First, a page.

After sharing my Timp experience and love of hiking, another friend and I made plans to summit Mt. Olympus in Salt Lake. Olympus is unique to most hikes I’ve done in that it’s right next to the city…the trailhead is a couple minutes off the freeway, at 5789 Wasatch Boulevard. It’s also exceptionally short horizontally…but exceptionally steep vertically.
We met at the trailhead just after 8AM and started climbing. The first stretch gets you warm right away, with fairly steep steps for a few dozen meters. As you get to the top of Pete’s Rock(a tall, prominent rock that you could rock climb from the trailhead), you’ll likely see a little trash and a small fire site…and then realize you took one of many, many alternate or false trails along this summit hike.
We continued past the small hang out site on the trail, but thankfully, we quickly thought there was something wrong about continuing downhill. I climbed up Pete’s Rock a ways and saw the summit trail continue uphill once you climb up the rocks there. This is something you have to pay attention to on this hike: there are several spots where an alternate trail(apparently leading to the Bonneville Shoreline, most of which are marked with a small sign) or a false trail branches from the main one. The latter of which are typically not marked at all(except maybe a couple rocks on the trail that don’t help deter much, as you may, or may not, have spotted in the above photo), usually aren’t very good paths, and take you a bit further, but ultimately lead back to the main trail. If you think the trail suddenly became pretty poor, there’s a chance you’ve taken one of these.
After the initial steep steps, the trail becomes pretty mild for a while on some switchbacks. Starting this early makes almost the entire ascent shaded, as the sun hasn’t come up over the west side of the mountain yet(the picture above was taken as we descended). You’ll go probably around 2 miles in these sort of conditions. After about that length, one member of our group decided his back had had enough, and chose a shady spot on the side of the trail to wait. He choose a great spot.
Shortly after we continued, Olympus became a true beast. Let there be no mistake: Olympus is a rigorous peak to summit. For probably another mile we went up a steep incline(probably averaging around 30%) in thick vegetation until we reached a sort of saddle. The trail levels out for a short while, you’ll see a few small camp/fire sites and a fantastic view directly ahead.
The trail continues left, and doesn’t get easier….from here on out, you’re bouldering/climbing to the summit. There were a few cairns to mark the way, but none extremely helpful(we added a couple). After you start heading north at the saddle, you’ll continue north and somewhat east until the summit. There’s never a point where you’re truly rock climbing on a level 5 wall, but you will be using your hands and pulling yourself up much of the way, like a giant staircase to the top.
At the very top you’re almost exclusively hiking on large boulders, and there will be a few registry notebooks in a mailbox for you to sign. We were able to summit just around noon, to great weather. No wind, no clouds, and not too hot. We enjoyed some lunch and the views before descending. The views cover Salt Lake Valley, some smaller mountain ranges to the north, and some other taller summits to the south.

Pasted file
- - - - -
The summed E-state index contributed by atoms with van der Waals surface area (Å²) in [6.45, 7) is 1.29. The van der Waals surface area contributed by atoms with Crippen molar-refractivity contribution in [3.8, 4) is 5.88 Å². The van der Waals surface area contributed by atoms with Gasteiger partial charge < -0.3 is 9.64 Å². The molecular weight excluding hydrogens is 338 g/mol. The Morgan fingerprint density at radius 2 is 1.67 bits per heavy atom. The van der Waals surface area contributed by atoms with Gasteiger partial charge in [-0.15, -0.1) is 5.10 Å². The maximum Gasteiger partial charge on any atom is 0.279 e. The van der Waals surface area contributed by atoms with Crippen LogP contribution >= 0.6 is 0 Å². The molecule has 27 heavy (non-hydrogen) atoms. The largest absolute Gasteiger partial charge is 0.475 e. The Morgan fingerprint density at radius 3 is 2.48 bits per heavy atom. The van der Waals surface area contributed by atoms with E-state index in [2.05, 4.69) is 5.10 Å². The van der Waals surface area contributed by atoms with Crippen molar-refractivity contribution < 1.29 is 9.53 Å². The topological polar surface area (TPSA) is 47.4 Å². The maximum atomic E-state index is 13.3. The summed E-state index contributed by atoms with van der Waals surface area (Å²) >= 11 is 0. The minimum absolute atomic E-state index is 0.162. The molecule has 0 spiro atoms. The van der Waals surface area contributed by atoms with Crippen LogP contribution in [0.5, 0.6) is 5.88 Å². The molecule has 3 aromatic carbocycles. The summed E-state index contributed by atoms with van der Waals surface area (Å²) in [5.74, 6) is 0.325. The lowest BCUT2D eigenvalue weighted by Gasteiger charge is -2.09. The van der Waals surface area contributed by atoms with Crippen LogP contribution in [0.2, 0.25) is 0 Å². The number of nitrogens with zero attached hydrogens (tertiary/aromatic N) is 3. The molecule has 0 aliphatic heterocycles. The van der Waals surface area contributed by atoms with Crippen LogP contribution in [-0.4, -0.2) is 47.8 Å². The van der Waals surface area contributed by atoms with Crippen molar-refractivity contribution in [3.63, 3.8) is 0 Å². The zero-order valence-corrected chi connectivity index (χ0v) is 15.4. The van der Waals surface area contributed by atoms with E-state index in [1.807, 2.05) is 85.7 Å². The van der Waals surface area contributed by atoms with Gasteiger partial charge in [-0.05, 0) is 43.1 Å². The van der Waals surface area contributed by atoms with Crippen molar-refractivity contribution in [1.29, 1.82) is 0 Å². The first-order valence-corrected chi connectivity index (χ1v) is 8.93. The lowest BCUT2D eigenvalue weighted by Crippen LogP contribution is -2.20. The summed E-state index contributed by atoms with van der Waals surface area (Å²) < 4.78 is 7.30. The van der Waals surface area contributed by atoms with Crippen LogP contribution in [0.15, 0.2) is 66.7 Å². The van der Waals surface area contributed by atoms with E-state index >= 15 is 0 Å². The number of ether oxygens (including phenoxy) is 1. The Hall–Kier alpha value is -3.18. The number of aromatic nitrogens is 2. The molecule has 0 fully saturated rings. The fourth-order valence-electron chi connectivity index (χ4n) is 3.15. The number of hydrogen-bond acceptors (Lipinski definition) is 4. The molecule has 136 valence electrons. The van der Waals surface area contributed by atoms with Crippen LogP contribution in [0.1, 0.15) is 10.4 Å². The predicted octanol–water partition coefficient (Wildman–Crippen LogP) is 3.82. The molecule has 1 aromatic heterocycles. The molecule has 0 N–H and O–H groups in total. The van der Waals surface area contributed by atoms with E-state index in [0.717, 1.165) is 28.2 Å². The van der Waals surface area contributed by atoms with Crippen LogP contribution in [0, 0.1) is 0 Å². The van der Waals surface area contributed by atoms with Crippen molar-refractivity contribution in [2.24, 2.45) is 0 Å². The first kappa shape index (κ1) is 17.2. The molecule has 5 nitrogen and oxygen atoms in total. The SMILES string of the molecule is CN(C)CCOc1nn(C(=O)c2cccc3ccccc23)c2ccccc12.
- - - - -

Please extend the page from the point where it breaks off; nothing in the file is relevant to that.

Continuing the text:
Any hike tends to be fairly abusive on the legs on the way down, but that was especially true for Olympus. Creeping down the boulders at the top wasn’t too bad, but that mile or so of steep, rocky trails downward required careful attention to footwork to make sure there were no ankle or knee injuries. We met up with our friend about halfway down and took the rest of the fairly mild trek down. We were in bright sun for most of the descent, and it was starting to get hot at this point. We all ran out of water, but only when we were nearly done(I think most of us brought a typical 2 liter camelbak). Few things match the feeling of reaching the top….and bottom….of a good summit hike.
Mt. Olympus is roughly 3.75 miles both ways, for about a 7.5 mile/12 kilometer round trip. This is, for it’s short distance, a very difficult hike, averaging a 21% grade. In comparison, Timpanogos averages 11%, and Nebo 15%; the three peak hikes cover similar heights over widely different stretches. I find the time to ascent vs. the time to descent for most hikes is much closer than I would think, but Olympus took almost twice as long to climb than to return(just under 4 hours compared to just over 2). We began at about 8:10AM, summited at 12:05, began climbing down around 12:30, and reached the parking lot near 2:45, for a total of just less than 7 hours. Cell service was strong the whole trip.
The views weren’t quite what King’s Peak or Mt. Nebo offer, but Olympus has advantages in the proximity of it’s trailhead and as a great workout in less of a time commitment. The path isn’t as clear as I’d have liked in some places, but still isn’t difficult to follow. With the steepness and climbing portions near the end, inexperienced hikers, kids, and maybe even some dogs may have a hard time reaching the summit. The parking closes between 10PM and 6AM, and the hike is pretty short, but there were spots where I imagine you could camp at the saddle if you wished.